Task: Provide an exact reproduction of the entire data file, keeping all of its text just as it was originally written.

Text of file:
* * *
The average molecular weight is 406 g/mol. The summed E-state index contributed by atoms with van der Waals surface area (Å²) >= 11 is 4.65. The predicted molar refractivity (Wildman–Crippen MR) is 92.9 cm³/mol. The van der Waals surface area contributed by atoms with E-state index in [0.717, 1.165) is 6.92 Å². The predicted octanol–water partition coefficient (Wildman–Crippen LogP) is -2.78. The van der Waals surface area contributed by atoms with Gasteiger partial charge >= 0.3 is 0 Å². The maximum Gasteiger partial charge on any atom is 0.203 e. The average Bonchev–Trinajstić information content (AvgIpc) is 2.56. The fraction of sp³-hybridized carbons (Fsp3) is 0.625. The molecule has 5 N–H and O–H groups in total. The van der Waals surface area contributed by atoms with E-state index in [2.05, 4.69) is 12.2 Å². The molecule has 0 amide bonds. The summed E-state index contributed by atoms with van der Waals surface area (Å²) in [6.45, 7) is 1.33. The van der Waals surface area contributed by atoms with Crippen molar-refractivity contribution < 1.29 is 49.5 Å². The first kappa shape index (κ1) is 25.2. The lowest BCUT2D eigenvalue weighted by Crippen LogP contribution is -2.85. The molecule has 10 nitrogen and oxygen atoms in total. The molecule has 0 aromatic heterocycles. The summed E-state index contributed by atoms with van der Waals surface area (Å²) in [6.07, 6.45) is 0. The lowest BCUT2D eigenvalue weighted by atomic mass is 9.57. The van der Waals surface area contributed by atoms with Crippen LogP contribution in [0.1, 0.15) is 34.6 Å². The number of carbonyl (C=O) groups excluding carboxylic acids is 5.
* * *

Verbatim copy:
The average molecular weight is 406 g/mol. The summed E-state index contributed by atoms with van der Waals surface area (Å²) >= 11 is 4.65. The predicted molar refractivity (Wildman–Crippen MR) is 92.9 cm³/mol. The van der Waals surface area contributed by atoms with E-state index in [0.717, 1.165) is 6.92 Å². The predicted octanol–water partition coefficient (Wildman–Crippen LogP) is -2.78. The van der Waals surface area contributed by atoms with Gasteiger partial charge >= 0.3 is 0 Å². The maximum Gasteiger partial charge on any atom is 0.203 e. The average Bonchev–Trinajstić information content (AvgIpc) is 2.56. The fraction of sp³-hybridized carbons (Fsp3) is 0.625. The molecule has 5 N–H and O–H groups in total. The van der Waals surface area contributed by atoms with E-state index in [2.05, 4.69) is 12.2 Å². The molecule has 0 amide bonds. The summed E-state index contributed by atoms with van der Waals surface area (Å²) in [6.45, 7) is 1.33. The van der Waals surface area contributed by atoms with Crippen molar-refractivity contribution < 1.29 is 49.5 Å². The first kappa shape index (κ1) is 25.2. The lowest BCUT2D eigenvalue weighted by Crippen LogP contribution is -2.85. The molecule has 10 nitrogen and oxygen atoms in total. The molecule has 0 aromatic heterocycles. The summed E-state index contributed by atoms with van der Waals surface area (Å²) in [6.07, 6.45) is 0. The lowest BCUT2D eigenvalue weighted by atomic mass is 9.57. The van der Waals surface area contributed by atoms with Crippen LogP contribution in [0.1, 0.15) is 34.6 Å². The number of carbonyl (C=O) groups excluding carboxylic acids is 5.